Exposition of Sufism, by Ibn Khaldoun

[This is taken from Claud Field's Mystics and Saints of Islam, originally published in 1910.]

Sufism consists essentially in giving up oneself constantly to devotional exercises, in living solely for God, in abandoning all the frivolous attractions of the world, in disregarding the ordinary aims of men—pleasures, riches and honours—and finally in separating oneself from society for the sake of practising devotion to God. This way of life was extremely common among the companions of the Prophet and the early Moslems. But when in the second century of Islam and the succeeding centuries the desire for worldly wealth had spread, and ordinary men allowed themselves to be drawn into the current of a dissipated and worldly life, the persons who gave themselves up to piety were distinguished by the name of "Sufis," or aspirants to Sufism.

The most probable derivation is from "suf" (wool), for, as a rule, Sufis wear woollen garments to distinguish themselves from the crowd, who love gaudy attire.

For an intelligent being possessed of a body, thought is the joint product of the perception of events which happen from without, and of the emotions to which they give rise within, and is that quality which distinguishes man from animals. These emotions proceed one from another; just as knowledge is born of arguments, joy and sadness spring from the perception of that which causes grief or pleasure. Similarly with the disciple of the spiritual life in the warfare which he wages with himself, and in his devotional exercises. Every struggle which he has with his passions produces in him a state resulting from this struggle. This state is either a disposition to piety which, strengthening by repetition, becomes for him a "station" (maqam), or merely an emotion which he undergoes, such as joy, merriment, etc.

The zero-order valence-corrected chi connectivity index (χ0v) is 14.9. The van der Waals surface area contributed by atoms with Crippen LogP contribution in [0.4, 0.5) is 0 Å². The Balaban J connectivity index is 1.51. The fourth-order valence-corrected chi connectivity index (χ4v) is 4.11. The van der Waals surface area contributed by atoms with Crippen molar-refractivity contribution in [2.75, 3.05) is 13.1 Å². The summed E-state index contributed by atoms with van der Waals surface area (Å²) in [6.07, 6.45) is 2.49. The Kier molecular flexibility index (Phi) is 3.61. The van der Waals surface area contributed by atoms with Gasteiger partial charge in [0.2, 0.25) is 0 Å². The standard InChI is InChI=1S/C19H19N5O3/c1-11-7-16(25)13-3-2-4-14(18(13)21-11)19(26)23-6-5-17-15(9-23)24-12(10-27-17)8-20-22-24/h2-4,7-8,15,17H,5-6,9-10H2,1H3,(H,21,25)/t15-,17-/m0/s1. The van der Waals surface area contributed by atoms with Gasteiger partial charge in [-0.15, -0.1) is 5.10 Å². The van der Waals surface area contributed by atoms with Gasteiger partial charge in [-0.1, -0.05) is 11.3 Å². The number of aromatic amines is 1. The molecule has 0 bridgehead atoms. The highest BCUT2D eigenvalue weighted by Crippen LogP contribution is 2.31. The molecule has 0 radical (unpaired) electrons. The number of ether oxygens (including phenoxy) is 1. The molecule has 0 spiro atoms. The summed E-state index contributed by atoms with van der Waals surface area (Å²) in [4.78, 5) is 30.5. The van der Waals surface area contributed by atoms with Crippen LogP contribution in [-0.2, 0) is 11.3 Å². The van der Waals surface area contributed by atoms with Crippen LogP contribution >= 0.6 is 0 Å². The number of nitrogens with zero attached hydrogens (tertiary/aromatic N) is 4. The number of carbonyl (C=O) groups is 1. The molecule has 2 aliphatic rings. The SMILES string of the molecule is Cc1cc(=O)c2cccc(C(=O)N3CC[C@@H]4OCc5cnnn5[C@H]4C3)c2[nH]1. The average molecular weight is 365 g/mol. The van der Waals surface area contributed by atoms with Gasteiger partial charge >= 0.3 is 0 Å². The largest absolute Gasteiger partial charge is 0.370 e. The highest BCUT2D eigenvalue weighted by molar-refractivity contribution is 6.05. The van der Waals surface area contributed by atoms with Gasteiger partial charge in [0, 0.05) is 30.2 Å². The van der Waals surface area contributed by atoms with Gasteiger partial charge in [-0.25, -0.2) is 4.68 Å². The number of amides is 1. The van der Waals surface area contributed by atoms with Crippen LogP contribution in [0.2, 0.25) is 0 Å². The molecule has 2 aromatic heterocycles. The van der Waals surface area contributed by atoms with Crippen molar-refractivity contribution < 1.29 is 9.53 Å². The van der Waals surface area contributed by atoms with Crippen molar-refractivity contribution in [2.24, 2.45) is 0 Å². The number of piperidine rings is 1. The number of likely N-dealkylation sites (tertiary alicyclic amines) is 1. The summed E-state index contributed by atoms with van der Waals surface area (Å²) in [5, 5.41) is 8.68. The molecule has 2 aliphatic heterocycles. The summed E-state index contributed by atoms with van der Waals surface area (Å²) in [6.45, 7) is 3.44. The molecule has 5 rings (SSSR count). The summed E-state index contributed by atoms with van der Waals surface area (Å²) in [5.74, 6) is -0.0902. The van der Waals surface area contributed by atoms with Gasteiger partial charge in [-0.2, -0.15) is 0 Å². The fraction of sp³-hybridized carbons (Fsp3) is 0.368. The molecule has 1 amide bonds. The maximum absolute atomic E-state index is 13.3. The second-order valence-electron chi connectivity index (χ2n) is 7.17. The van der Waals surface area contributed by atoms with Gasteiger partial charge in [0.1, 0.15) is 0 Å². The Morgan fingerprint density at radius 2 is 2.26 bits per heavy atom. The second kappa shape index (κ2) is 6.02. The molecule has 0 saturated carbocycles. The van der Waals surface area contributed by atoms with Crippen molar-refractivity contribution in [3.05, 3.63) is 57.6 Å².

The disciple of the spiritual life continues to rise from one station to another, till he arrives at the knowledge of the Divine Unity and of God, the necessary condition for obtaining felicity, conformably to the saying of the Prophet: "Whosoever dies while confessing that there is no god but God, shall enter Paradise."

Progress through these different stages is gradual. They have as their common foundation obedience and sincerity of intention; faith precedes and accompanies them, and from them proceed the emotions and qualities, the transient and permanent modifications of the soul; these emotions and qualities go on producing others in a perpetual progression which finally arrives at the station of the knowledge of the Unity of God. The disciple of the spiritual life needs to demand an account of his soul in all its actions, and to keep an attentive eye on the most hidden recesses of his heart; for actions must necessarily produce results, and whatever evil is in results betokens a corresponding evil in actions.

There are but a few persons who imitate the Sufis in this practice of self-examination, for negligence and indifference in this respect are almost universal. Pious men who have not risen to this class (the mystics) only aim at fulfilling the works commanded by the law in all the completeness laid down by the science of jurisprudence. But the mystics examine scrupulously the results of these works, the effects and impressions which they produce upon the soul. For this purpose they use whatever rays of divine illumination may have reached them while in a state of ecstacy, with the object of assuring themselves whether their actions are exempt or not from some defect. The essence of their system is this practice of obliging the soul often to render an account of its actions and of what it has left undone. It also consists in the development of those gifts of discrimination and ecstacy which are born out of struggles with natural inclinations, and which then become for the disciple stations of progress.

The Sufis possess some rules of conduct peculiar to themselves, and make use of certain technical expressions. Of these Ghazzali has treated in Ihya-ul-ulum ("Revival of the Religious Sciences"). He speaks of the laws regulating devotion, he explains the rules and customs of the Sufis and the technical terms which they use. Thus the system of the Sufis, which was at first only a special way of carrying on worship, and the laws of which were only handed on by example and tradition, was methodised and reduced to writing, like the exegesis of the Koran, the Traditions, Jurisprudence, and so forth.